Reading Alice Munro: “Walker Brothers Cowboy”

In the first paragraph of the first story in Alice Munro’s first collection of short stories, a little girl takes her father’s hand and the two of them wander away as her brother begs them to bring him an ice cream cone. Today that sort of beginning feels ominous: what’s going to happen? A father taking his young daughter aside, so late in the evening that her brother will be asleep when they return — in 2021, this would only be bad news. 

But this story was written in the 1960s, and it is set in the 1930s — almost a century ago. And it’s Alice Munro. Nothing as fraught and blatant as abuse is on the horizon. Instead, her father — the “Walker Brothers Cowboy” of the title — is simply showing her the world about her: the boarded-up factory, the vacant lot, the tramps around the docks, the Great Lake that has endured for centuries, pushed into shape by ancient ice.

The father, we learn, used to own a fox farm and now is a salesman. He goes door-to-door selling “pharmaceuticals,” treatments for lice and “natural” pills and bottles which must really be drugs and alcohol in disguise. He is a cheerful man, upbeat, often making up songs about his day. In my head, he looks like Marshall from How I Met Your Mother, who—fans will remember—had the same musical habit.

The father does not seem to feel the shame of losing the farm, but certainly his wife, the little girl’s mother, does. She dresses up to go to the shop, and makes excuses to keep her children from playing with the neighbors. “It does not matter that we were poor before,” the little girl explains, for “that was a different sort of poverty.” She is too tired, and her head aches too much, to sing nonsense songs or go on walks for fun.

All of this, the first few pages of the story, is just table-setting, a basic sketch of the family’s life. The heart of the story is a specific afternoon, when the father asks the mother to go with him on his sales circuit. The mother will not go, and so instead the father takes both children with him. He sings songs to amuse them, he tells dad jokes, and the unnamed narrator suddenly breaks the fourth wall, seemingly overcome with nostalgia. “The nineteen-thirties,” she says. “How much this kind of farmhouse, this kind of afternoon, seem to me to belong to that one decade in time, just as my father’s hat does, his bright flared tie, our car with its wide running board. . . “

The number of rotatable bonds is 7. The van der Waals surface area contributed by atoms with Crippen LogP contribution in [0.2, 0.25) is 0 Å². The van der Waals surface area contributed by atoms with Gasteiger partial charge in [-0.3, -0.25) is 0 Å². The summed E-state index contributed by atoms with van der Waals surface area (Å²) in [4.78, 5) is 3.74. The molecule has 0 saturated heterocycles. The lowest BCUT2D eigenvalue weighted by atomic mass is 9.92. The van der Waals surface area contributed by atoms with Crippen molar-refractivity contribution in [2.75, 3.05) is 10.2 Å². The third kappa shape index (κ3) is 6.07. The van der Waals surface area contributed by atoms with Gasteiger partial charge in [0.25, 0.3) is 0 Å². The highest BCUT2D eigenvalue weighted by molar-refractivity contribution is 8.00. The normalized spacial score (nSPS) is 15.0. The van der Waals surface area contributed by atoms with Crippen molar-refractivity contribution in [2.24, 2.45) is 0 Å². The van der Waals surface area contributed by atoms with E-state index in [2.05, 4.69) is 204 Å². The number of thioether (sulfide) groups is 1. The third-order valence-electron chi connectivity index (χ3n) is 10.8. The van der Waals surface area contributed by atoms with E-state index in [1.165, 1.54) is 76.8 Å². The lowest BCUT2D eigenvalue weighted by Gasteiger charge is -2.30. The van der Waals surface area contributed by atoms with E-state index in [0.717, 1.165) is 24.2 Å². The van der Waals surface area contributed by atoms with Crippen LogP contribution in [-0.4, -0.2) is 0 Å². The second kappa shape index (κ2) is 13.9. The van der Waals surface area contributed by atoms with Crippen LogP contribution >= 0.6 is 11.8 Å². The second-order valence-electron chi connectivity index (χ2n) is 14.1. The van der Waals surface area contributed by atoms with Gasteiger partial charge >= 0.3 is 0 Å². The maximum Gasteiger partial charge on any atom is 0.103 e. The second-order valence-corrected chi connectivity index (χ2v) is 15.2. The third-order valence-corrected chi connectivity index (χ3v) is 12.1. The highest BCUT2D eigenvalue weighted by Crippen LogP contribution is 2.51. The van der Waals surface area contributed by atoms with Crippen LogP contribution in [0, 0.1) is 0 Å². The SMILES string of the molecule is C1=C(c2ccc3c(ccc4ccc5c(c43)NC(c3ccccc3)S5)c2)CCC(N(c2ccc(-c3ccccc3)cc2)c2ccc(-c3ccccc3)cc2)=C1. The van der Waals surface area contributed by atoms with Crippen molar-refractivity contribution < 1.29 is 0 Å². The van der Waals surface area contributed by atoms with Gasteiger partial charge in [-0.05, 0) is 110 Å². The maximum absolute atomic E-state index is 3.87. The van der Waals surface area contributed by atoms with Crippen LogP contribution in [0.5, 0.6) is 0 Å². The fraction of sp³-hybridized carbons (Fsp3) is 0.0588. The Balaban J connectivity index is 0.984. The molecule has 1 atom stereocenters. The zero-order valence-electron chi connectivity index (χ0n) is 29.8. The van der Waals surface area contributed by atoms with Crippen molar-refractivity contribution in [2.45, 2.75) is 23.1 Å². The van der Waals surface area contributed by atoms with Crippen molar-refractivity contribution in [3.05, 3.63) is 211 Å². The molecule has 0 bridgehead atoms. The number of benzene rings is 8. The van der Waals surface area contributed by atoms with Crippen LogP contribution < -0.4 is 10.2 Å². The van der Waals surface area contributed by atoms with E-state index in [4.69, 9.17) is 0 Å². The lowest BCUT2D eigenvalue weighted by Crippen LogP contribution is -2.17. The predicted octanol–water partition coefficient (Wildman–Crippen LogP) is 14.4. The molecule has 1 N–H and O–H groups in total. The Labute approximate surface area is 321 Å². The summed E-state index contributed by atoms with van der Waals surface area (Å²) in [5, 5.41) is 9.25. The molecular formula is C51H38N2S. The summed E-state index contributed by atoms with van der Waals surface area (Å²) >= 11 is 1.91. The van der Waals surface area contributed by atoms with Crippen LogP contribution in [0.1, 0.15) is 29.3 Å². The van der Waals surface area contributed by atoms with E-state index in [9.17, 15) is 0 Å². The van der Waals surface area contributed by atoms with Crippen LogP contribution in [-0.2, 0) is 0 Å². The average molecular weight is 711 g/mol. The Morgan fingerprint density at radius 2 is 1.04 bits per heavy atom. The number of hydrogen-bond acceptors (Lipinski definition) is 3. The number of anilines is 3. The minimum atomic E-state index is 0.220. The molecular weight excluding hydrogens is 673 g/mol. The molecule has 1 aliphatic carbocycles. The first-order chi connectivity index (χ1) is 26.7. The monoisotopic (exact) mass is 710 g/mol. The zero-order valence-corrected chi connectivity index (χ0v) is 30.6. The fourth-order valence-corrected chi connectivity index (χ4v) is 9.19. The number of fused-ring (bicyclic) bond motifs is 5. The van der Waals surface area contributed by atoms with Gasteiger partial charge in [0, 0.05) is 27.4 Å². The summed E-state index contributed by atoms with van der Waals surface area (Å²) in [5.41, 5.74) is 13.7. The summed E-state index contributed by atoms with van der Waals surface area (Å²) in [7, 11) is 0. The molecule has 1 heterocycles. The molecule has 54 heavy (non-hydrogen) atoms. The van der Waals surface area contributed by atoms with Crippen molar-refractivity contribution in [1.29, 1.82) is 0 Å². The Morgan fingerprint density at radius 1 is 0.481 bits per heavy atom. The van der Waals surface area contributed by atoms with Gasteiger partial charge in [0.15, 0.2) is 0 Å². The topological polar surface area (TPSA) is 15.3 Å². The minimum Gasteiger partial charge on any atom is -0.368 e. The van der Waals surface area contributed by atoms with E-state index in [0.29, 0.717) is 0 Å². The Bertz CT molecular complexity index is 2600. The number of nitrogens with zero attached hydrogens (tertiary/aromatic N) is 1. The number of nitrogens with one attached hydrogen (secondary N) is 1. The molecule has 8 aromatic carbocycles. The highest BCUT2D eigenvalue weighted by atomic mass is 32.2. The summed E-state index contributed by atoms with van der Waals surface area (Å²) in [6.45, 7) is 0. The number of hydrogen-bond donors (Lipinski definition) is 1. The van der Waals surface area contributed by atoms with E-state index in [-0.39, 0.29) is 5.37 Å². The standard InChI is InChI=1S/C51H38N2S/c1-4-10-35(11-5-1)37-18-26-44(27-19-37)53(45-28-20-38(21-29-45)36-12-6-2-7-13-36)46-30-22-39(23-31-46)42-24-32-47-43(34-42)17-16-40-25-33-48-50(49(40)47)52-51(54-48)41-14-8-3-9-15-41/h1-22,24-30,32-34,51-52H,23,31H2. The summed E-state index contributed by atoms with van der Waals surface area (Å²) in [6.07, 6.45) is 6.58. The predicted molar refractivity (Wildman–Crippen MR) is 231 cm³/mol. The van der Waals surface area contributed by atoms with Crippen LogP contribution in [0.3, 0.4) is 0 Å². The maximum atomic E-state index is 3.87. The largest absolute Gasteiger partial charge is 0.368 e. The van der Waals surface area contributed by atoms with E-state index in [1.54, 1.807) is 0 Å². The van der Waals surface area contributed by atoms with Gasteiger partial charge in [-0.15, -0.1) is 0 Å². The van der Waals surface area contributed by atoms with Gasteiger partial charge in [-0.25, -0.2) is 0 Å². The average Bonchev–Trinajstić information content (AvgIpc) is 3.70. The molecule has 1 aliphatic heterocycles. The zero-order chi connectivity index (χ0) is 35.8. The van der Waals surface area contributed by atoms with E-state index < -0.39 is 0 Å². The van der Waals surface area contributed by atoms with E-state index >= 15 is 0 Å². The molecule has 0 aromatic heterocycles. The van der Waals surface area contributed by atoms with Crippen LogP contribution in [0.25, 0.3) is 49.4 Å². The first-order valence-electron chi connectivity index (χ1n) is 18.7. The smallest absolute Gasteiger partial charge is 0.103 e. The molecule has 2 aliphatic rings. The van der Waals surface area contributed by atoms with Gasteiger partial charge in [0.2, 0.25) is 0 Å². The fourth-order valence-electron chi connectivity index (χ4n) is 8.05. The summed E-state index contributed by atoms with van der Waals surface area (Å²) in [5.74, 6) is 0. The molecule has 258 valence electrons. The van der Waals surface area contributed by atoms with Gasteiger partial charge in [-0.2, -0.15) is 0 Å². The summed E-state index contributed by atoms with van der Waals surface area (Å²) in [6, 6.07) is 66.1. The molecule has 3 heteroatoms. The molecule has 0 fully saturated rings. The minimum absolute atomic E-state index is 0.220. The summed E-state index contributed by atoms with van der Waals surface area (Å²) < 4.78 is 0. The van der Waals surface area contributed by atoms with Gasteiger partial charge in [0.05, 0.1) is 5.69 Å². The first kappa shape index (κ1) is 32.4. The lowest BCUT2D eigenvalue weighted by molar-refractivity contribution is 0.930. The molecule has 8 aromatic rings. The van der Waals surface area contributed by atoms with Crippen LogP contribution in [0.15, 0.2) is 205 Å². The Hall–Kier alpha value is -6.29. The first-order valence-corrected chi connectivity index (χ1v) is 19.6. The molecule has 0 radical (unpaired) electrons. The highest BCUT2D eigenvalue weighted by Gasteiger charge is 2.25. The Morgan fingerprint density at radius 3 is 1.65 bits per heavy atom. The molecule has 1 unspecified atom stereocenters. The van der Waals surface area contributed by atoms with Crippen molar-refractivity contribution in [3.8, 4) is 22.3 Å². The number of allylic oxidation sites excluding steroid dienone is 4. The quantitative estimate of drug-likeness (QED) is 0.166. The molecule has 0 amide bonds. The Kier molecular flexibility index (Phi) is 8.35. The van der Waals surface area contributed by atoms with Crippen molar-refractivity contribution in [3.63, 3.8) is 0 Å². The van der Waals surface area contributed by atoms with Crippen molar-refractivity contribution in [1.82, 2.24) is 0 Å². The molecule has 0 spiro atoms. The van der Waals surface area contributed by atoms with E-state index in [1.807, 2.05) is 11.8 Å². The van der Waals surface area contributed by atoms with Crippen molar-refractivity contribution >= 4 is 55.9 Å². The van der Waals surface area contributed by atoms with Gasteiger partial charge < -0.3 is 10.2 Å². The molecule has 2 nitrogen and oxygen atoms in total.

After the rounds there is one more stop. The father takes his children to meet the Cronins, Nora and her mother. Nora and the father — how are they connected? We never learn, although it’s clear they knew each other well. The reader suspects they were lovers at one time but it is never made clear. And maybe the little girl, now grown up and the narrator of the story, simply doesn’t know the truth of the father’s bond with Nora. Maybe she was a crush; maybe he was; maybe they were simply childhood friends. 

The Cronins’ house bursts with interesting devices and colors: “a gramophone and a pump organ and a picture on the wall of Mary, Jesus’ mother . . . in shades of bright blue and pink with a spiked band of light around her head.” Nora offers forbidden fascination. “I think of what my grandmother and my Aunt Tena, over in Dungannon, used to always say to indicate that somebody was a Catholic,” remembers the girl. “So-and-so digs with the wrong foot, they would say. She digs with the wrong foot. That was what they would say about Nora.”

The little girl watches as her father shares a drink with Nora. She knows it is alcohol, although her mother has told her that her father does not drink. Her father does not seem to be a different person with Nora than he is with her mother — we have seen him singing at home, seen him trying to make the mother laugh with his antics — but Nora responds differently and that response seems to show her father in a different light. Nora and the girl dance, but the father refuses to dance with Nora. The mood turns — Munro communicates this in a terse exchange of pleasantries. The father gives Nora directions to their home but she does not repeat them back. She will never visit.

On the way home the father does not sing, even after his son asks him to.. “I feel my father’s life flowing back from our car in the last of the afternoon,” the narrator says, “darkening and turning strange, like a landscape that has an enchantment on it, making it kindly, ordinary and familiar while you are looking at it, but changing it, once your back is turned, into something you will never know, with all kinds of weathers, and distances you cannot imagine.”

The father and his children go home, and the sky is overcast, the color drained from the day, as if Dorothy is returning to Kansas.

The reader’s natural sympathy is with the father: he is so attentive to his children, he bears his social comedown with such good-humored grace. At the Cronins’ house both his longing for a different time and a different version of himself and also his circumspect loyalty to his wife are plain to see. But the mother’s frustration with her changed circumstances and with her husband’s blithe disregard of her distress is palpable and relatable as well. This marriage does not work for anyone, and on subsequent reads you begin to realize that this is as much the father’s fault as the mother’s.

Still, although I’d love to read a story with the mother at the center, Munro’s interest here is in the father, and in what life has done to him. “Want to go down and see if the Lake’s still there?” he asks his daughter. Really, the reader realizes at last, he is verifying his own existence. If anything was signified by that ominous beginning, it was the erosion of the father’s personality, the way it seems, in retrospect, that he was trying to hold onto fragments of himself.

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